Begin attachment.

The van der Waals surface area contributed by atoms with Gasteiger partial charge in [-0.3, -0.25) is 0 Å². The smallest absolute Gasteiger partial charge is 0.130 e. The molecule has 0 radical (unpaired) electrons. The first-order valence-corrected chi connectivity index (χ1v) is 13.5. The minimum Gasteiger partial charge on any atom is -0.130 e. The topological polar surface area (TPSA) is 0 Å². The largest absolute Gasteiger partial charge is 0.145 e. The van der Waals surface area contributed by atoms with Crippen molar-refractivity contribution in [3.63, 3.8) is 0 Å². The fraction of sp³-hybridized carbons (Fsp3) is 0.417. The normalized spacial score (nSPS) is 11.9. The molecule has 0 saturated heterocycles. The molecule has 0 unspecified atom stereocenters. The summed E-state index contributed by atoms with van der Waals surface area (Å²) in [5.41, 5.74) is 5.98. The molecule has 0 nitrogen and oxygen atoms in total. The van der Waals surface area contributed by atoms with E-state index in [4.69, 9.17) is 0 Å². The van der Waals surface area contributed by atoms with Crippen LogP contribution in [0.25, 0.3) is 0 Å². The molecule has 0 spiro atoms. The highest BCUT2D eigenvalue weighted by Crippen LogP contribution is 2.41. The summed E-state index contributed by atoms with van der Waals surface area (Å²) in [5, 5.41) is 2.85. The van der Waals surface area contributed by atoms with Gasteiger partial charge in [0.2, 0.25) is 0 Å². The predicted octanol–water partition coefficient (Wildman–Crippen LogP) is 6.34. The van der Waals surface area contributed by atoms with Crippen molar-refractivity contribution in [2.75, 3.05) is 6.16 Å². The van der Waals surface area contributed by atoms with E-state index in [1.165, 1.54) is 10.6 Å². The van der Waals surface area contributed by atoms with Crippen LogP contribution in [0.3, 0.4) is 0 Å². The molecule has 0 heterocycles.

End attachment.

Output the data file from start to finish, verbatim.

The van der Waals surface area contributed by atoms with Gasteiger partial charge in [-0.3, -0.25) is 0 Å². The smallest absolute Gasteiger partial charge is 0.130 e. The molecule has 0 radical (unpaired) electrons. The first-order valence-corrected chi connectivity index (χ1v) is 13.5. The minimum Gasteiger partial charge on any atom is -0.130 e. The topological polar surface area (TPSA) is 0 Å². The largest absolute Gasteiger partial charge is 0.145 e. The van der Waals surface area contributed by atoms with Crippen molar-refractivity contribution in [3.63, 3.8) is 0 Å². The fraction of sp³-hybridized carbons (Fsp3) is 0.417. The normalized spacial score (nSPS) is 11.9. The molecule has 0 saturated heterocycles. The molecule has 0 unspecified atom stereocenters. The summed E-state index contributed by atoms with van der Waals surface area (Å²) in [5.41, 5.74) is 5.98. The molecule has 0 nitrogen and oxygen atoms in total. The van der Waals surface area contributed by atoms with E-state index in [4.69, 9.17) is 0 Å². The van der Waals surface area contributed by atoms with Crippen LogP contribution in [0.25, 0.3) is 0 Å². The molecule has 0 spiro atoms. The highest BCUT2D eigenvalue weighted by Crippen LogP contribution is 2.41. The summed E-state index contributed by atoms with van der Waals surface area (Å²) in [5, 5.41) is 2.85. The van der Waals surface area contributed by atoms with Gasteiger partial charge in [0.2, 0.25) is 0 Å². The predicted octanol–water partition coefficient (Wildman–Crippen LogP) is 6.34. The van der Waals surface area contributed by atoms with Crippen molar-refractivity contribution in [2.75, 3.05) is 6.16 Å². The van der Waals surface area contributed by atoms with E-state index in [1.165, 1.54) is 10.6 Å². The van der Waals surface area contributed by atoms with Crippen LogP contribution in [0.3, 0.4) is 0 Å². The molecule has 0 heterocycles.